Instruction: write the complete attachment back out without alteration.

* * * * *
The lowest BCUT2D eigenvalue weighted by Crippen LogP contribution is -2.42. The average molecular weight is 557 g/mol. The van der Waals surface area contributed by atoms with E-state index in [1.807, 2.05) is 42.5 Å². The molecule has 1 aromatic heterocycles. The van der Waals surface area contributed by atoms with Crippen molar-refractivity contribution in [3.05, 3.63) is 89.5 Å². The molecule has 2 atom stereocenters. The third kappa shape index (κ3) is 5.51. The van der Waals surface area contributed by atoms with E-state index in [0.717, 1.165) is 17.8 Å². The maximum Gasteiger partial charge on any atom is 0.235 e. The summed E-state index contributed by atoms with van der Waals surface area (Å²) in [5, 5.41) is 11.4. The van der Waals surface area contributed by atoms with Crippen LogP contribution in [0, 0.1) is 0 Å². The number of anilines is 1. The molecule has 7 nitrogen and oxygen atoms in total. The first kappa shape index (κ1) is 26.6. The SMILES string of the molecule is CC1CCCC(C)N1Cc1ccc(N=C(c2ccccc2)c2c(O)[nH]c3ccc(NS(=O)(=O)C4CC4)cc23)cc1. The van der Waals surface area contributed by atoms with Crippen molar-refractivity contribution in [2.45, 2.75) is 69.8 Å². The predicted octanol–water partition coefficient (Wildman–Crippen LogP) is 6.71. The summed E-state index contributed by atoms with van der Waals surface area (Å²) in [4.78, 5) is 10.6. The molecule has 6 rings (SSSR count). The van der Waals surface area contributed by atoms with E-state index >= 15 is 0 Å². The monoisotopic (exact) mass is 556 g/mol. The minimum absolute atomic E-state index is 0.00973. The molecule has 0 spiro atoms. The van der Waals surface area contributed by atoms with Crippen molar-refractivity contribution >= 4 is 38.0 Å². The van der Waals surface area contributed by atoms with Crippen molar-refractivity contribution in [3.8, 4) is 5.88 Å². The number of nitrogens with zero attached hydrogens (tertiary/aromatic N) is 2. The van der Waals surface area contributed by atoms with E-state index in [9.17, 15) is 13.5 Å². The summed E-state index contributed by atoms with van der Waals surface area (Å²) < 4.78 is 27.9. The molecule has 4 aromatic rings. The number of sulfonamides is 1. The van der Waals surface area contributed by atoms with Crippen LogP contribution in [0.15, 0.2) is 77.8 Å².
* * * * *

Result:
The lowest BCUT2D eigenvalue weighted by Crippen LogP contribution is -2.42. The average molecular weight is 557 g/mol. The van der Waals surface area contributed by atoms with E-state index in [1.807, 2.05) is 42.5 Å². The molecule has 1 aromatic heterocycles. The van der Waals surface area contributed by atoms with Crippen molar-refractivity contribution in [3.05, 3.63) is 89.5 Å². The molecule has 2 atom stereocenters. The third kappa shape index (κ3) is 5.51. The van der Waals surface area contributed by atoms with E-state index in [0.717, 1.165) is 17.8 Å². The maximum Gasteiger partial charge on any atom is 0.235 e. The summed E-state index contributed by atoms with van der Waals surface area (Å²) in [5, 5.41) is 11.4. The van der Waals surface area contributed by atoms with Crippen LogP contribution in [0, 0.1) is 0 Å². The number of anilines is 1. The molecule has 7 nitrogen and oxygen atoms in total. The first kappa shape index (κ1) is 26.6. The SMILES string of the molecule is CC1CCCC(C)N1Cc1ccc(N=C(c2ccccc2)c2c(O)[nH]c3ccc(NS(=O)(=O)C4CC4)cc23)cc1. The van der Waals surface area contributed by atoms with Crippen molar-refractivity contribution in [2.45, 2.75) is 69.8 Å². The predicted octanol–water partition coefficient (Wildman–Crippen LogP) is 6.71. The summed E-state index contributed by atoms with van der Waals surface area (Å²) in [4.78, 5) is 10.6. The molecule has 6 rings (SSSR count). The van der Waals surface area contributed by atoms with E-state index >= 15 is 0 Å². The monoisotopic (exact) mass is 556 g/mol. The minimum absolute atomic E-state index is 0.00973. The molecule has 0 spiro atoms. The van der Waals surface area contributed by atoms with Crippen molar-refractivity contribution >= 4 is 38.0 Å². The van der Waals surface area contributed by atoms with Crippen molar-refractivity contribution in [3.8, 4) is 5.88 Å². The number of nitrogens with zero attached hydrogens (tertiary/aromatic N) is 2. The van der Waals surface area contributed by atoms with E-state index in [9.17, 15) is 13.5 Å². The summed E-state index contributed by atoms with van der Waals surface area (Å²) < 4.78 is 27.9. The molecule has 4 aromatic rings. The number of sulfonamides is 1. The van der Waals surface area contributed by atoms with Crippen LogP contribution in [0.15, 0.2) is 77.8 Å².